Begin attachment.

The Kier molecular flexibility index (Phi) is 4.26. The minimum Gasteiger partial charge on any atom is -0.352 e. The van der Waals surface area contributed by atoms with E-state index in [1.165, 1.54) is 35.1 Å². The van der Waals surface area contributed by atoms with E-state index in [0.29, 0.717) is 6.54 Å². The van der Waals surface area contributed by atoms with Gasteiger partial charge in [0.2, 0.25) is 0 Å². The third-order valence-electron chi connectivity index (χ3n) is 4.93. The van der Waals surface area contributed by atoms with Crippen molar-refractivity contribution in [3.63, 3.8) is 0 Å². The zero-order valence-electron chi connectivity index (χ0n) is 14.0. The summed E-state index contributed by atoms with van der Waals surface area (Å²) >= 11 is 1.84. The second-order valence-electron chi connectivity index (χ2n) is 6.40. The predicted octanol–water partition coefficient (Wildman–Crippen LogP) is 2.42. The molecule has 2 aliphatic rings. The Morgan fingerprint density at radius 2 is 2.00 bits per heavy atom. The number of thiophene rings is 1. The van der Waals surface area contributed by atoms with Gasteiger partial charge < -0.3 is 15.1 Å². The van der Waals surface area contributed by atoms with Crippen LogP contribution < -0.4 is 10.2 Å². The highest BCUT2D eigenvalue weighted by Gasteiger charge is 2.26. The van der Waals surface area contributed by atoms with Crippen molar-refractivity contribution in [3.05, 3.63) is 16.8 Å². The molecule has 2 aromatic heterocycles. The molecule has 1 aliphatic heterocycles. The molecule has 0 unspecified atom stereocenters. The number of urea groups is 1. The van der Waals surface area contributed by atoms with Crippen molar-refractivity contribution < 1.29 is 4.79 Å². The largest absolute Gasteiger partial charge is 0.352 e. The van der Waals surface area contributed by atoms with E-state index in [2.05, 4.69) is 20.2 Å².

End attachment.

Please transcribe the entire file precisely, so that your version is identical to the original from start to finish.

The Kier molecular flexibility index (Phi) is 4.26. The minimum Gasteiger partial charge on any atom is -0.352 e. The van der Waals surface area contributed by atoms with E-state index in [1.165, 1.54) is 35.1 Å². The van der Waals surface area contributed by atoms with E-state index in [0.29, 0.717) is 6.54 Å². The van der Waals surface area contributed by atoms with Gasteiger partial charge in [0.2, 0.25) is 0 Å². The third-order valence-electron chi connectivity index (χ3n) is 4.93. The van der Waals surface area contributed by atoms with Crippen molar-refractivity contribution in [3.63, 3.8) is 0 Å². The zero-order valence-electron chi connectivity index (χ0n) is 14.0. The summed E-state index contributed by atoms with van der Waals surface area (Å²) >= 11 is 1.84. The second-order valence-electron chi connectivity index (χ2n) is 6.40. The predicted octanol–water partition coefficient (Wildman–Crippen LogP) is 2.42. The molecule has 2 aliphatic rings. The Morgan fingerprint density at radius 2 is 2.00 bits per heavy atom. The number of thiophene rings is 1. The van der Waals surface area contributed by atoms with Gasteiger partial charge < -0.3 is 15.1 Å². The van der Waals surface area contributed by atoms with Crippen LogP contribution < -0.4 is 10.2 Å². The highest BCUT2D eigenvalue weighted by Gasteiger charge is 2.26. The van der Waals surface area contributed by atoms with Crippen molar-refractivity contribution in [3.05, 3.63) is 16.8 Å². The molecule has 2 aromatic heterocycles. The molecule has 1 aliphatic heterocycles. The molecule has 0 unspecified atom stereocenters. The number of urea groups is 1. The van der Waals surface area contributed by atoms with Crippen molar-refractivity contribution < 1.29 is 4.79 Å². The largest absolute Gasteiger partial charge is 0.352 e. The van der Waals surface area contributed by atoms with E-state index in [2.05, 4.69) is 20.2 Å².